Slurm: Job Performance

seff and sending mails

All login nodes and the slurm controller provide the seff utility script. With seff gives a quick overview of a jobs performance, e.g.

user@login$ seff 23320079
Job ID: 23320079
Cluster: pleiades
User/Group: ...user.../
State: COMPLETED (exit code 0)
Cores: 1
CPU Utilized: 00:00:13
CPU Efficiency: 19.12% of 00:01:08 core-walltime
Job Wall-clock time: 00:01:08
Memory Utilized: 3.86 MB
Memory Efficiency: 0.00% of 16.00 

The metrics are:

  • CPU Utilized: How many seconds the CPU were busy
  • CPU Efficiency: Ratio of active CPU time to the maximum possible with requested number of cores
  • Job Wall-clock time: How long the job was running
  • Memory Utilized: Largest seen memory utilization
  • Memory Efficiency: How much of the requested memory was used at peak

Slurm is able to send mail notifications about a job state with the the --mail-user and --mail-type options of srun and sbatch:

$ sbatch --mail-type=BEGIN,END,FAIL

Here, BEGIN,END,FAIL is a list of events where notifications are send, i.e. when the job starts, stops, or fails. For all available mail-types, refer to

The seff script is automatically executed and sent together with the END notification, to inform about the job performance.


The third party script reportseff has been installed on all login nodes. It can provide a quick overview of your jobs performance:

reportseff example report

  • TimeEff: How much of the requested job time has been used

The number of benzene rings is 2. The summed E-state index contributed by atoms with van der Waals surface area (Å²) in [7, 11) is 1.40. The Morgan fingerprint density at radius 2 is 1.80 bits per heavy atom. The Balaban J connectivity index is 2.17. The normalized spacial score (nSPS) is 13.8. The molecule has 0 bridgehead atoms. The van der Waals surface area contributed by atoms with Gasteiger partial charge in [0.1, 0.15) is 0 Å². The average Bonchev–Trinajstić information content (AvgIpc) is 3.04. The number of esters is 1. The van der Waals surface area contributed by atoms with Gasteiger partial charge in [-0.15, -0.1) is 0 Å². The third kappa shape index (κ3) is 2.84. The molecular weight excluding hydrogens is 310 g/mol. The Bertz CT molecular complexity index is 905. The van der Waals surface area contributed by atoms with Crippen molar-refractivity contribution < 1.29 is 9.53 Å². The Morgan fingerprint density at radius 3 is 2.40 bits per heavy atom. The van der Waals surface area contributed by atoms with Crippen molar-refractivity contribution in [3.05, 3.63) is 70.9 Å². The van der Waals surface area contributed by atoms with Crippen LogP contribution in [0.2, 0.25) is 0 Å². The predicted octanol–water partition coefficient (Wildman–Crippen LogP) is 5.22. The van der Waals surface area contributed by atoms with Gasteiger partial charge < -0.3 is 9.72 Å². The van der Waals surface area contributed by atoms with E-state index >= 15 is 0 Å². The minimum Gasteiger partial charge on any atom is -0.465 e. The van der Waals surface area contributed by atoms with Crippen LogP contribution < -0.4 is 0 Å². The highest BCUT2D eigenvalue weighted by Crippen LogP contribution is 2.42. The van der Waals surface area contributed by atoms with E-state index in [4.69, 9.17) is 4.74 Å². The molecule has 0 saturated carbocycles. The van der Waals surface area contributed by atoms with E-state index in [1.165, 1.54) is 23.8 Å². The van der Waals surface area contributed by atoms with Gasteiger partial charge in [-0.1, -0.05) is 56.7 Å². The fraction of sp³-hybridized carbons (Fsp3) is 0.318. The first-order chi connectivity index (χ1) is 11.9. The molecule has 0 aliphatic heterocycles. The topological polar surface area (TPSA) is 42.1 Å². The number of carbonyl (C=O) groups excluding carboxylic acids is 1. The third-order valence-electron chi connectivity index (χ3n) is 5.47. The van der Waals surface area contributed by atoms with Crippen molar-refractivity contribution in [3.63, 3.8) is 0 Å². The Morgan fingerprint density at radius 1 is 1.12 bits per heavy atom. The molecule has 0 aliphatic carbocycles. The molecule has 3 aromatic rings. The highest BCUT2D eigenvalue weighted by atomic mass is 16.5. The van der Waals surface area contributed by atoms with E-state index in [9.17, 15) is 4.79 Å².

• CPUEff: Ratio of active CPU time to the maximum possible with requested number of cores
  • MemEff: How much of the requested memory was used at peak


You can use reportseff -u <username> to show all jobs from the past week. If the output is weird, use --no-color to disable the color command line parameters.


A low TimeEff means, you can use a shorter time limit for your job, which is easier and faster to be scheduled by Slurm. A TImeEff 100% occurs, if your job hits the maximum time limit.

A low CPUEff means, your job is not utilizing the requested cores very well. They could be limited by network or disk I/O. If you suspect the disk I/O, try working in a local work directory in /tmp. If the application itself is inefficient at scaling to larger numbers of cores, you could run with less cores or try to optimize the application itself.

A large MemEff means, your job is utilizing the requested memory. Everything below 100% is probably fine, as long as your job runs as expected. A very large percentage above 100% could mean that your application expects more than 4GB of memory per core. In this case, submit your job with a specific --mem request or increase the number of cores without using them. If MemEff gets exceedingly large, your job might be canceled (out of memory), which can be caused by memory leaks etc.